Why These Bonds Will Stay Afloat

Federal aid and rainy-day funds should ease fears about Gulf Coast munis

At least one commentator is forecasting a coming Armageddon in the municipal bond market in the wake of Katrina. No doubt about it, the fiscal systems of states and cities in the path of the deadly hurricane are in tatters along with much infrastructure bankrolled by muni finance. With the tax base of wide swaths of the Gulf Coast in ruins, defaults can't be far behind, can they? Not if Louisiana State Treasurer John N. Kennedy has anything to do with the matter.

Kennedy told BusinessWeek Louisiana has ready cash available, from its own resources, totaling $6 billion. That's more than three times the $1.8 billion the state owes, and an even larger multiple of its annual outlays to pay interest and redeem maturing bonds. Also, it has two "very substantial" lines of credit with banks and is negotiating a third. And he's dickering with Washington for favorable bond-financing terms of the type New York got after 9/11. Predictions of defaults are "nonsense on a stick," Kennedy said in a telephone interview. "The state is prepared to meet all of its current and future obligations."

Of course, bonds issued by cities are separate. And on the face of it, there's plenty to scare investors. "I'm not trying to sugar-coat this. Our economy has been disrupted," Kennedy said. Almost one-third of Louisiana's $125 billion of annual income is produced in New Orleans. The Crescent City has $513 million of outstanding bonds, and its water and sewer authority another $198 million, according to Moody's Investors Service (MCO ). Another half a billion dollars of bonds that funded the city's Ernest N. Morial Convention Center must be paid with sightseeing and hotel taxes that may be sharply down for many months. Market fears are palpable: On Sept. 7, the center's bonds traded nearly 5% down from the last trade two weeks before Katrina.

But if history is any guide, federal assistance will help smaller localities sidestep defaults, argues Kennedy. Besides, some cities may be up and running sooner than expected. New Orleans' French Quarter and Garden District avoided most flooding damage and electricity has been restored to the main business area, once under a few feet of water.

So how can Louisiana, with some of the lowest debt ratings among all the states, muster so many resources with tax revenues off-line? It has $387 million in its "rainy day" fund, another $3.5 billion in trust funds that can be tapped with the approval of state legislators, and a $2 billion agreement to borrow against its securities portfolio, Kennedy says. Talks with Congress and the Federal Reserve are underway to set up further backing for smaller issuers.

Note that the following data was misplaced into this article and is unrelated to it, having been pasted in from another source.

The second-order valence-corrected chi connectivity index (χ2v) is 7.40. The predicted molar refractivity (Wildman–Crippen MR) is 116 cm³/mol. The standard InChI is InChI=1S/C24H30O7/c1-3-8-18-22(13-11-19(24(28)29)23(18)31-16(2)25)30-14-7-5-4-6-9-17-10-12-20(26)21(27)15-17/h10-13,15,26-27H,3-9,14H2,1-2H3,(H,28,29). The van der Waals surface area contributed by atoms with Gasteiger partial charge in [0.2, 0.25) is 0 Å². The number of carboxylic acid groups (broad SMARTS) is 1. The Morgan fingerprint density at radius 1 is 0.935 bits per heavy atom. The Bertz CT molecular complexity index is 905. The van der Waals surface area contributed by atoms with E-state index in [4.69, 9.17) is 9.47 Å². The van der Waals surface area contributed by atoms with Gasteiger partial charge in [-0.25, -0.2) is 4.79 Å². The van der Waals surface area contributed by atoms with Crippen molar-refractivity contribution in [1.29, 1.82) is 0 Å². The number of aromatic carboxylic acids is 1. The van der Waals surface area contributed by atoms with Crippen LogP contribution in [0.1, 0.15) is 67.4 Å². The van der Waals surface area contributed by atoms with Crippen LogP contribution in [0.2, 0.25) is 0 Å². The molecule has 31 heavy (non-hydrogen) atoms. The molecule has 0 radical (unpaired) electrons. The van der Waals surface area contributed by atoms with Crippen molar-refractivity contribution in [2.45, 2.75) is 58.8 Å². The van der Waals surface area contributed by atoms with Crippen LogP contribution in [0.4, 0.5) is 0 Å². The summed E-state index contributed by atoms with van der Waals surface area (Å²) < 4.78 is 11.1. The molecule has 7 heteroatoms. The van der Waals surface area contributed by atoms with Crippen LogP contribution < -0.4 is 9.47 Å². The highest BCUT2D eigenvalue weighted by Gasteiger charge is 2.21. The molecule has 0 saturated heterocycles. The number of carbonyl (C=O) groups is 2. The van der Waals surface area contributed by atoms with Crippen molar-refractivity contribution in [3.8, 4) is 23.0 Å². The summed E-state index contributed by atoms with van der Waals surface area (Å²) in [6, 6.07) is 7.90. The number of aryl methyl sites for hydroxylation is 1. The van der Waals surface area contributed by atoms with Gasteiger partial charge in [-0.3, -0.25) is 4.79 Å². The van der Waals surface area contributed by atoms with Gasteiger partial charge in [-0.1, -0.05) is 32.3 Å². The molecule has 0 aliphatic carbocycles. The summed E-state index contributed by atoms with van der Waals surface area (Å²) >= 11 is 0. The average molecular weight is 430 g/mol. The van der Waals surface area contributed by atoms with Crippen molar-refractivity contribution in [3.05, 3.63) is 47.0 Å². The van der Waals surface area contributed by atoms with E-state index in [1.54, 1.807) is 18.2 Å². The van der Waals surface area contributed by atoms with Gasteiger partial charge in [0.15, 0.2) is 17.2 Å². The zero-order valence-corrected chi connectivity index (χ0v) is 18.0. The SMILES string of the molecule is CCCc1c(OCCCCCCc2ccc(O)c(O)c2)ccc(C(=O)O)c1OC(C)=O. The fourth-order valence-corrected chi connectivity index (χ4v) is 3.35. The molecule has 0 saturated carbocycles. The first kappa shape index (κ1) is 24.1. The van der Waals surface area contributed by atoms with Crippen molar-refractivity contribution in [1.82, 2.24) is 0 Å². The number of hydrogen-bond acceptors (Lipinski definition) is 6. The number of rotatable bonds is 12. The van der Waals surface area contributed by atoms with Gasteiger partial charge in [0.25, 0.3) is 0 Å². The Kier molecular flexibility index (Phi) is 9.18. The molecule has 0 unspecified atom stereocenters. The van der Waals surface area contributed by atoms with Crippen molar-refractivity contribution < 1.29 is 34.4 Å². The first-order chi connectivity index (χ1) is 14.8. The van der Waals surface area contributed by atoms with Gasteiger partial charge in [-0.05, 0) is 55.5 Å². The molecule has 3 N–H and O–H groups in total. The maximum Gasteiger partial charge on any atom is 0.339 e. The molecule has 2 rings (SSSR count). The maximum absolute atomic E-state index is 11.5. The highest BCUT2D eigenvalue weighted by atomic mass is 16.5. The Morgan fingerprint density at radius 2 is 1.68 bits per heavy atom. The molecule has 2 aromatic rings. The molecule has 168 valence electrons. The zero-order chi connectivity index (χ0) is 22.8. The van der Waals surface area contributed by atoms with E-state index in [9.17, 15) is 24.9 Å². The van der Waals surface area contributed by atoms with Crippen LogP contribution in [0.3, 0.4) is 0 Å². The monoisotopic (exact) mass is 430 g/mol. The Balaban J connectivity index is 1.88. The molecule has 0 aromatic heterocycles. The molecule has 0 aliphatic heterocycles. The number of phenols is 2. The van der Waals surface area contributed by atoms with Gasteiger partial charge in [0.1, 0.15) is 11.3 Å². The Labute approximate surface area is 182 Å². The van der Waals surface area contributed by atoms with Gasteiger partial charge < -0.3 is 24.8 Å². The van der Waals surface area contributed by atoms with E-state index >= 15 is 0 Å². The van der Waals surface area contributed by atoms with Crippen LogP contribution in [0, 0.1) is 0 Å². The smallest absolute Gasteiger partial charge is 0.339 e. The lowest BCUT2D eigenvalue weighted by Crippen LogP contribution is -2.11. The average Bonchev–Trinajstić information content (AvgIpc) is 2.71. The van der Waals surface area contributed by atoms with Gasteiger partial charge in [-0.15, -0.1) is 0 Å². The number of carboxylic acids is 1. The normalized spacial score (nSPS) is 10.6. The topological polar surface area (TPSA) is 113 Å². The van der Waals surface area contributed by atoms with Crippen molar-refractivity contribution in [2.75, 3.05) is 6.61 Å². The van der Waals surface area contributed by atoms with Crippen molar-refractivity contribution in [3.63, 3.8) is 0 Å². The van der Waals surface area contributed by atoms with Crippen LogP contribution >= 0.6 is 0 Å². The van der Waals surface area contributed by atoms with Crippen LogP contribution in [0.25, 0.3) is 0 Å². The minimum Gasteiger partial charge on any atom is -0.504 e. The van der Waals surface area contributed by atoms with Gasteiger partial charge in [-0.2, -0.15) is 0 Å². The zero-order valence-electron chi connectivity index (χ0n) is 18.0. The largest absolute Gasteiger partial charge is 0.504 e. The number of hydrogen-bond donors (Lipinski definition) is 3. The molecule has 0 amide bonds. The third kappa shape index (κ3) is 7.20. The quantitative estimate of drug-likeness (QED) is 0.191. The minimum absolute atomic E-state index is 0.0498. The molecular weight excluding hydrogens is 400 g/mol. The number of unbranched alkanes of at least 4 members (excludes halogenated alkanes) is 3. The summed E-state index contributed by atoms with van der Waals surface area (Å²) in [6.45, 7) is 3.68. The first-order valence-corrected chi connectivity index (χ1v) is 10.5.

Federal aid to the disaster area could be modeled on the government's help to the New York region after September 11. As well as direct grants, aid was available to cover local bond payments until tax revenues recovered. Congress also set up an $8 billion Liberty Bond program that allowed commercial projects to issue tax-free municipal bonds. Typically, bonds financing such private activities can be used only to finance municipal structures like airports. Liberty Bonds allowed commercial and retail rebuilding projects to lower interest costs and tap a $2 trillion market. Another tactic used in New York that could be repeated would relax limits on local issuers refinancing their bonds to lower interest costs. Kennedy says he's investigating whether a hurricane recovery authority could be set up to issue bonds as well. "Throughout history, the United States has provided very large support to local governments not just for emergency response but also to rebuild and repair," says Robert Kurtter, senior vice-president at Moody's.


The Liberty Bond program caused some controversy over the use of its proceeds for projects seemingly unrelated to terrorist attacks, such as a power plant in Queens and a bank office in Brooklyn. The state and city of New York have also had a tough time allocating money. More than two years after the program was approved only $2.3 billion had been spent. But neither issue should pose much of a problem for the Gulf Coast, where the damage is far more widespread and the need more urgent.

Kennedy plans to be ready when assistance becomes available. He met with 75 bond underwriters, trustees, and attorneys on Sept. 6 to draw up a list of every bond payment for every issuer in the state due through the end of the year. The idea: Use the list to line up assistance before any payments are missed. Much of the debt is also backed by bond insurance companies like MBIA Inc. (MBI ) and Ambac Financial Group Inc. (ABK ), so payments will be covered even absent a federal program. Shares of MBIA have dropped 5% since the hurricane hit, while Ambac has lost less than 2%, reflecting investor confidence that the bond insurance industry has ample capital to pay any claims. "The insurance industry has proven its worth in the past in situations like this," says Rick Marrone, head of the municipal bond investment unit at Evergreen Investment Management Co.

And as the regional economy recovers, rebuilding can be paid for with new bonds. The municipal market can handle large borrowings, as issuers have churned out over $300 billion of total new debt during every year since 2001. For now, muni investors haven't panicked. In general, says Marrone, "[Katrina is] just not having much of an impact on bond prices." And if Kennedy gets the help he's seeking, the muni market could dodge a financial hurricane.

By Aaron Pressman in Boston

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